Microsoft Natural Wireless Laser Mouse 6000 (Verdict: Close, but stops short of ergonomic bliss)

nwlm6000.jpg Microsoft's hardware division has delivered some top quality peripherals for 25 years now (well, the quality in the early days would be laughable by current standards). Their focus on improved ergonomics has been an important part of that evolution, and now their latest offering - the Natural Wireless Laser Mouse 6000 - attempts to take a big leap forward in mouse comfort. I've been using it full-time for the last couple of weeks to see how big a difference this new slanted design makes to wrist comfort. It takes some getting used to, but it is a definite improvement. My big question: why did they stop at a slant when a true ergonomic mouse should go into a vertical handshake orientation? Read on for my thoughts on why this feels like a missed opportunity to those looking for real relief from strain at the desktop.This mouse has all the style and features one could ask for from Microsoft. It's all just tilted to the side to shift the hand into a more comfortable position, resting on the edge of the hand rather than twisted into a straight down position. As soon as you hold this you remember your hand is more natural and more relaxed when sitting on its side.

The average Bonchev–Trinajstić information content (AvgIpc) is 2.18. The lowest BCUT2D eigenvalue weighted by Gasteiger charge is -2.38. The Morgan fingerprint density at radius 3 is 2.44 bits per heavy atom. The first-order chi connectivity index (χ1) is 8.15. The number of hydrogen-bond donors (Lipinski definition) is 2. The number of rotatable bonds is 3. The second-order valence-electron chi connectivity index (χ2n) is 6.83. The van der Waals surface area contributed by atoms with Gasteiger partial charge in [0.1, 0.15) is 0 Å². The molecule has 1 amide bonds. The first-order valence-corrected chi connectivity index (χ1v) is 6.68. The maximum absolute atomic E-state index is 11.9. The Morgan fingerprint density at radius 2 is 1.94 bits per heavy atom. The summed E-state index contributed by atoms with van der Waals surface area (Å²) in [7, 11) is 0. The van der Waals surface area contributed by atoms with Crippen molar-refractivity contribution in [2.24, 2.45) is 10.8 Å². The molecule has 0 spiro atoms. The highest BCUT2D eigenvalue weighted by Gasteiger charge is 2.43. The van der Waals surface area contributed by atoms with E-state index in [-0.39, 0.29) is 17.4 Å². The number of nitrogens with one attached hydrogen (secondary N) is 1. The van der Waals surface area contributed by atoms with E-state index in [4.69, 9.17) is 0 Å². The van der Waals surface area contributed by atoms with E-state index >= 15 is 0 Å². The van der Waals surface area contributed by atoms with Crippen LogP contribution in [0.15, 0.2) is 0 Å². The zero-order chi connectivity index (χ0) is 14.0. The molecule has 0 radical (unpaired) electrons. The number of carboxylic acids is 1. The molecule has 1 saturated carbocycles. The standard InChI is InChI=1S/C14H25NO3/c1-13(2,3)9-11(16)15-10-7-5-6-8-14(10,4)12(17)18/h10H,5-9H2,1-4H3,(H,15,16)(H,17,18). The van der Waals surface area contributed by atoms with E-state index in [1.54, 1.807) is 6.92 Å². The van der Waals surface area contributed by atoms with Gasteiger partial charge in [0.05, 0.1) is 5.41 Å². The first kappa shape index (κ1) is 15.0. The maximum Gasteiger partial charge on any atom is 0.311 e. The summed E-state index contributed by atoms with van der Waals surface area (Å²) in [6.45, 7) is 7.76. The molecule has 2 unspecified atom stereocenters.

But this is the issue. Moving your hand into this position gives a regular reminder your hand would be more comfortable if it went *just a little further*. You can sort of use this mouse if you completely rest your hand on its side, but you just aren't quite holding the mouse when you do.

vm3_med.jpgCheck out the Evoluent VerticalMouse to see a mouse that puts your hand right where it should be. That's a good design, though it is an ugly piece of work that fails to offer any buttons beyond left-right-scroll basics. If this positioning had been adopted by Microsoft and given their polish and features, this would be an absolute 'buy now'.

As it stands, it is $99 well spent for those having trouble right now (or you could import an Evoluent from an online store). But I hope we see a second generation design that goes the extra few inches to put this on an axis that makes for a true 'natural' wireless mouse. [Microsoft Hardware]

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